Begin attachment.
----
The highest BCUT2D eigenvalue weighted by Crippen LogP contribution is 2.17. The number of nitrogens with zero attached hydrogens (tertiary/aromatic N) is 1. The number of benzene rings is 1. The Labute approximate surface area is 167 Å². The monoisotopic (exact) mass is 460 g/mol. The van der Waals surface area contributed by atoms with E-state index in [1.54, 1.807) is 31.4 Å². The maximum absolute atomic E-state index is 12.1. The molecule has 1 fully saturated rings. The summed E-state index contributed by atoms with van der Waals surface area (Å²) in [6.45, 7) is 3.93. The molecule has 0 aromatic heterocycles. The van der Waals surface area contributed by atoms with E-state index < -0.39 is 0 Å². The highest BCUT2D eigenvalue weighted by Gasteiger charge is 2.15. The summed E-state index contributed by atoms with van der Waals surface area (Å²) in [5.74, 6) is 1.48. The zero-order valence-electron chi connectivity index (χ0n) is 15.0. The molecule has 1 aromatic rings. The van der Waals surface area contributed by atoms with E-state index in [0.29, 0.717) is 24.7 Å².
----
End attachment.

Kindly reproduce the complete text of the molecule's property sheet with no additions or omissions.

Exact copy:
The highest BCUT2D eigenvalue weighted by Crippen LogP contribution is 2.17. The number of nitrogens with zero attached hydrogens (tertiary/aromatic N) is 1. The number of benzene rings is 1. The Labute approximate surface area is 167 Å². The monoisotopic (exact) mass is 460 g/mol. The van der Waals surface area contributed by atoms with E-state index in [1.54, 1.807) is 31.4 Å². The maximum absolute atomic E-state index is 12.1. The molecule has 1 fully saturated rings. The summed E-state index contributed by atoms with van der Waals surface area (Å²) in [6.45, 7) is 3.93. The molecule has 0 aromatic heterocycles. The van der Waals surface area contributed by atoms with E-state index < -0.39 is 0 Å². The highest BCUT2D eigenvalue weighted by Gasteiger charge is 2.15. The summed E-state index contributed by atoms with van der Waals surface area (Å²) in [5.74, 6) is 1.48. The zero-order valence-electron chi connectivity index (χ0n) is 15.0. The molecule has 1 aromatic rings. The van der Waals surface area contributed by atoms with E-state index in [0.29, 0.717) is 24.7 Å².